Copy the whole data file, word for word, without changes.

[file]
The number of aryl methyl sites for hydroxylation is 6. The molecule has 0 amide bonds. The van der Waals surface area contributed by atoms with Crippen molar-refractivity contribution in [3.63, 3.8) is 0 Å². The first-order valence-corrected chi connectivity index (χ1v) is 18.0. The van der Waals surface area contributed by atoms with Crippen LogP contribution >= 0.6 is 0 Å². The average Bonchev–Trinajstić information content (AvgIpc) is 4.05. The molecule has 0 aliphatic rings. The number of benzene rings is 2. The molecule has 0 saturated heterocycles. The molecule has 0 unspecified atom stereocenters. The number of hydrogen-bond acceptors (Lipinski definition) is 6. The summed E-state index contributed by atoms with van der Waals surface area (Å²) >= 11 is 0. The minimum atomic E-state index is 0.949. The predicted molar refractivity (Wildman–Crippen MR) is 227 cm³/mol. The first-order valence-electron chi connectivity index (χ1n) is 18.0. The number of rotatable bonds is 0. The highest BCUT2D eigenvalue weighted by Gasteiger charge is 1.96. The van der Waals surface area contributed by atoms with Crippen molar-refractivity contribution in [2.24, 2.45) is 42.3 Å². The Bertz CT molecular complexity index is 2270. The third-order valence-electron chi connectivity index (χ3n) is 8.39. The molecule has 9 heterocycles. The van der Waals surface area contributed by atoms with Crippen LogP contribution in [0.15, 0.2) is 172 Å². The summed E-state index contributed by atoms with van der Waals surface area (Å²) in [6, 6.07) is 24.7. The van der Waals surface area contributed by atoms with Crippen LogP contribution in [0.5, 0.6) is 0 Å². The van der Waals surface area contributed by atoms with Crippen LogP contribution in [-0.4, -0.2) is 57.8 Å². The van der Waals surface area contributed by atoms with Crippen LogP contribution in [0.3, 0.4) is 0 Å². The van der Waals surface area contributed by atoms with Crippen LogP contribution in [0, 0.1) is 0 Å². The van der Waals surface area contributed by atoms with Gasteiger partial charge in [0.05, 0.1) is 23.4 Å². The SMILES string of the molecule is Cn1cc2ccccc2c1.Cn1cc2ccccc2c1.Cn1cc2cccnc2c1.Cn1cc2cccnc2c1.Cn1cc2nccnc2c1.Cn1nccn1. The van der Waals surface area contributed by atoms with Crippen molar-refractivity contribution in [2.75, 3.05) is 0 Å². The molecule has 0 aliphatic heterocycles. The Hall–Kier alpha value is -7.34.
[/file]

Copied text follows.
The number of aryl methyl sites for hydroxylation is 6. The molecule has 0 amide bonds. The van der Waals surface area contributed by atoms with Crippen molar-refractivity contribution in [3.63, 3.8) is 0 Å². The first-order valence-corrected chi connectivity index (χ1v) is 18.0. The van der Waals surface area contributed by atoms with Crippen LogP contribution >= 0.6 is 0 Å². The average Bonchev–Trinajstić information content (AvgIpc) is 4.05. The molecule has 0 aliphatic rings. The number of benzene rings is 2. The molecule has 0 saturated heterocycles. The molecule has 0 unspecified atom stereocenters. The number of hydrogen-bond acceptors (Lipinski definition) is 6. The summed E-state index contributed by atoms with van der Waals surface area (Å²) >= 11 is 0. The minimum atomic E-state index is 0.949. The predicted molar refractivity (Wildman–Crippen MR) is 227 cm³/mol. The first-order valence-electron chi connectivity index (χ1n) is 18.0. The number of rotatable bonds is 0. The highest BCUT2D eigenvalue weighted by Gasteiger charge is 1.96. The van der Waals surface area contributed by atoms with Crippen molar-refractivity contribution in [2.24, 2.45) is 42.3 Å². The Bertz CT molecular complexity index is 2270. The third-order valence-electron chi connectivity index (χ3n) is 8.39. The molecule has 9 heterocycles. The van der Waals surface area contributed by atoms with Crippen LogP contribution in [0.15, 0.2) is 172 Å². The summed E-state index contributed by atoms with van der Waals surface area (Å²) in [6, 6.07) is 24.7. The van der Waals surface area contributed by atoms with Crippen LogP contribution in [0.5, 0.6) is 0 Å². The van der Waals surface area contributed by atoms with Crippen LogP contribution in [-0.4, -0.2) is 57.8 Å². The van der Waals surface area contributed by atoms with Crippen LogP contribution in [0.3, 0.4) is 0 Å². The van der Waals surface area contributed by atoms with Crippen LogP contribution in [0, 0.1) is 0 Å². The van der Waals surface area contributed by atoms with Gasteiger partial charge in [0.05, 0.1) is 23.4 Å². The SMILES string of the molecule is Cn1cc2ccccc2c1.Cn1cc2ccccc2c1.Cn1cc2cccnc2c1.Cn1cc2cccnc2c1.Cn1cc2nccnc2c1.Cn1nccn1. The van der Waals surface area contributed by atoms with Crippen molar-refractivity contribution in [2.75, 3.05) is 0 Å². The molecule has 0 aliphatic heterocycles. The Hall–Kier alpha value is -7.34.